Project Zero: Maiden of Black Water Review - Screenshot 1 of 4

The fifth entry in Koei Tecmo's long-running Fatal Frame franchise, Project Zero: Maiden of Black Water was originally released on WiiU back in 2014 and is, for our money, the weakest link in the series. This is a game that surrounds its signature ghost-snapping action with janky traversal mechanics and a wooden cast of characters that are hard to get particularly invested in. However, there is still a good deal of freaky fun to be had here if you're willing to look beyond these shortcomings.

Telling the story of three protagonists, Yuri Kozukata, Ren Hojo and Miu Hinasaki, the plot here revolves around some seriously spooky goings on at Hikami Mountain, an area known for a disturbing rash of suicides and unexplained disappearances. There's suicide pacts, drownings, hangings and murders galore here, some dark and disturbing stuff that manages to send a shiver up the spine on more a few occasions during its fifteen hour running time.

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Indeed, in terms of the fear factor, Project Zero: Maiden of Black Water manages to succeed in delivering the goods when it comes to its creepy backstory, a menagerie of impressively horrifying ghouls and the suitably grim forests and abandoned buildings that you'll need to investigate thoroughly as you seek to unlock the mysteries at the heart of the game's narrative. There's a nice line in traditional Japanese folklore to pore over in documents that you discover around levels here too, genuinely interesting stuff that details actual traditions and beliefs pertaining to the photography of dead bodies, it certainly makes for some pretty grisly flavour text.

It's just a shame, then, that most of these successes are repeatedly undone by a trio of protagonists who are a drag to spend time with, flimsy caricatures reading from a cheesy, half-assed script, they really are a disappointingly paper thin bunch that we found ourselves completely unable to connect with. There's also the expected levels of fan-service here, skimpy outfits and unlockable swimsuits, that do nothing other than to work against any real tension the game might have been building up at points. It's par for the course with Fatal Frame, and if you're a fan you're no doubt perhaps expecting it to be there, we just personally find it serves to seriously undermine both the story and atmosphere.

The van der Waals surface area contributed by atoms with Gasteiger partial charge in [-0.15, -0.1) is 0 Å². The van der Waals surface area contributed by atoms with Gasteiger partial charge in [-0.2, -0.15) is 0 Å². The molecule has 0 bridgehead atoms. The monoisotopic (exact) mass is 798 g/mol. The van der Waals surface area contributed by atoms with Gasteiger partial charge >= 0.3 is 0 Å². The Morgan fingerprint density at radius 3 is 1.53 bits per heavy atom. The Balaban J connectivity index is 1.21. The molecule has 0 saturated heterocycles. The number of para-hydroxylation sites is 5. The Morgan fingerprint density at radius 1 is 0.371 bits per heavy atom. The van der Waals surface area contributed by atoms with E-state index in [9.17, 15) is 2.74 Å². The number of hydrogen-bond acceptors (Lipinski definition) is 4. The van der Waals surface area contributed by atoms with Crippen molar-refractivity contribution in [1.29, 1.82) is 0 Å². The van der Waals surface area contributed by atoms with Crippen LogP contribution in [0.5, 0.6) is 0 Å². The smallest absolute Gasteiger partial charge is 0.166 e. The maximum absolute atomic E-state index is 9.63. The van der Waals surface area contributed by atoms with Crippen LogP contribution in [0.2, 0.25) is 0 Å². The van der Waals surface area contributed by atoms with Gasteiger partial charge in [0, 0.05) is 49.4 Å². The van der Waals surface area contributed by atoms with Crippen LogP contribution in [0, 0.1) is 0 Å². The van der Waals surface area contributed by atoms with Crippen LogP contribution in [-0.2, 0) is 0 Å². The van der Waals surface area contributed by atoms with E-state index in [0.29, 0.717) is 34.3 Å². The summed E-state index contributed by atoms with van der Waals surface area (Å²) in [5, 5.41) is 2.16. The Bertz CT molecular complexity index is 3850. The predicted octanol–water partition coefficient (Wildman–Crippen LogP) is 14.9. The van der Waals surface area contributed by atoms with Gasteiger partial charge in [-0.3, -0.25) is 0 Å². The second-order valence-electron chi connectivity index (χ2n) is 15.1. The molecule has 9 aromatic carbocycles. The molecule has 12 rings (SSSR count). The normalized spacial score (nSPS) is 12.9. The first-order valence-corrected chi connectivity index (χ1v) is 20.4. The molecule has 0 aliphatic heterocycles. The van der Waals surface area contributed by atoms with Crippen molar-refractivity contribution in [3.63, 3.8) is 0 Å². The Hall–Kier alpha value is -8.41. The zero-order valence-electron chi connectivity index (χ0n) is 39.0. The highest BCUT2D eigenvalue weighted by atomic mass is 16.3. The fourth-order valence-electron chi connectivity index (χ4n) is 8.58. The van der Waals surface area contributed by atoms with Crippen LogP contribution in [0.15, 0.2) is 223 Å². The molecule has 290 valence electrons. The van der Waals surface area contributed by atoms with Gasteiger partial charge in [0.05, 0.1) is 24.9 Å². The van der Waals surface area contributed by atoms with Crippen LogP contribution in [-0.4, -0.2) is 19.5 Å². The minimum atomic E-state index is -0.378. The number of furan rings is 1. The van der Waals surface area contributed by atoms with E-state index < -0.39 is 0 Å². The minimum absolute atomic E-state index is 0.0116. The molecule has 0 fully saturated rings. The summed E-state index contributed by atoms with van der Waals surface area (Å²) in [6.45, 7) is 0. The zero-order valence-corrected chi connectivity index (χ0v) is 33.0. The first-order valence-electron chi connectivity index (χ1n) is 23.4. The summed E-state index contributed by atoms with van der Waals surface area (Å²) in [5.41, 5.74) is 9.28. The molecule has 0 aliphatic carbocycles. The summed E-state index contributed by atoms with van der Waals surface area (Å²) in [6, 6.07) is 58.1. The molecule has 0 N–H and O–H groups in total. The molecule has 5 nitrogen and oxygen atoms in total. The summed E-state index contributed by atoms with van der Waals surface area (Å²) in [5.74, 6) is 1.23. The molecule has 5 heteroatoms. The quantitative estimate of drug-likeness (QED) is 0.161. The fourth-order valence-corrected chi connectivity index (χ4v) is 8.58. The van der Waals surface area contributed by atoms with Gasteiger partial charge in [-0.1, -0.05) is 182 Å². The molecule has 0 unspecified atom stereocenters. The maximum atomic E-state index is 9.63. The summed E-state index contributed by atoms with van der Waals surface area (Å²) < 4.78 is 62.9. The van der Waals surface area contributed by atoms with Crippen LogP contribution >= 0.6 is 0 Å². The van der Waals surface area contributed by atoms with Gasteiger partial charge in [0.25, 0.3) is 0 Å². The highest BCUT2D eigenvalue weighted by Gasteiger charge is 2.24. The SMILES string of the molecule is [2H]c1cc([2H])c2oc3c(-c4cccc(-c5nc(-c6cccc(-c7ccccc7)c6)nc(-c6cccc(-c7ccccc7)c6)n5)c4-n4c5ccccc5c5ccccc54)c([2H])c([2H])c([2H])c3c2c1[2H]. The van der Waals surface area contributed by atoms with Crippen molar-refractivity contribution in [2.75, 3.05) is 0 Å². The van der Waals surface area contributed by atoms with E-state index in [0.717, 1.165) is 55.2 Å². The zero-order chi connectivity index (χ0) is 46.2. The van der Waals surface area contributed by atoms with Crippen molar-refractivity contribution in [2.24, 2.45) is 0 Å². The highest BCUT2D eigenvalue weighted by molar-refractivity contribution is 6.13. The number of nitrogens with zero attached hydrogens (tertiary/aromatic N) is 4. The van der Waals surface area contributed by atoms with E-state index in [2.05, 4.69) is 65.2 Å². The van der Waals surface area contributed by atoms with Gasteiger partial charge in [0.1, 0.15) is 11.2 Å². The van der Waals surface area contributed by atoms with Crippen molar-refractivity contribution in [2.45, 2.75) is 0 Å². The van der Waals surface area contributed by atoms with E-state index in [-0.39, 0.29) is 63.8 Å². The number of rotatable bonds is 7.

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More frustratingly, as much as this remastered version has given the game's graphics a nice touch-up, it has completely failed to fix the rather rubbish controls. Traversing levels here feels less like you're controlling a human being and more as though you're attempting to guide a large and stubborn tank through some very narrow passages. You'll also get completely turned around at points due to a camera that struggles against you at all times as you attempt to look anywhere other that where it wants to specifically direct your attention.

There's far too much backtracking through areas you've been to before as well, without any real mixing up of the gameplay to keep tedium at bay and, even though this revamp comes with a new Snap Mode that provides a little more photo fun for fans, it just feels like so much more could have been done to make things flow more smoothly from moment to moment. With a few tweaks to the controls and camera this could have been a far more fluid and enjoyable survival horror adventure to get to to grips with.

However, all of these issues aside, the core camera action, the signature Fatal Frame business of photographing spooky spirits in order to fight them off, is still rather special. We've always thoroughly enjoyed this aspect of the franchise and it's as good now as it's ever been - maybe even better given the revamped visuals. Warding off the collection of properly creepy ghouls on offer is genuinely spine-tingling stuff, waiting for the last second to snap them in order to set off a titular Fatal Frame, fitting the maximum number of ghouls into a picture in order to do the most amount of damage you can, stumbling backwards as you wait for your camera's film to slowly reload...this is all very good indeed.

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The camera obscura action at the heart of this adventure has multiple clever layers to it and, as the core aspect of the game upon which everything else hangs, it 's still very entertaining and involving stuff, forcing you to look directly into the eyes of some horrendous apparitions in order to survive. Together with some suitably eerie settings and plenty of disturbing historical lore to sift through on your journey, the gameplay here definitely succeeds in serving up some good old-fashioned chills. If you can look past clunky traversal mechanics, poor writing, a chronic cast of characters and misguided fan-service aspects, Project Zero: Maiden of Black Water is still worth a look for horror fans, even if it is the weakest link in the franchise to date. Now, Koei Tecmo, give us a couple of nice remasters of Fatal Frame 2 and 4, pretty please.


Project Zero: Maiden of Black Water is the weakest of the Fatal Frame games and this remastered version fails to address its biggest issues, namely clunky traversal mechanics and a seriously wooden cast of characters. However, look past these shortcomings and, especially for fans of the series, there's still a lot to enjoy in the solid ghost-snapping action on offer here. It may not be the best game in the franchise, but this remaster will still give your spine a good tingle if you let it.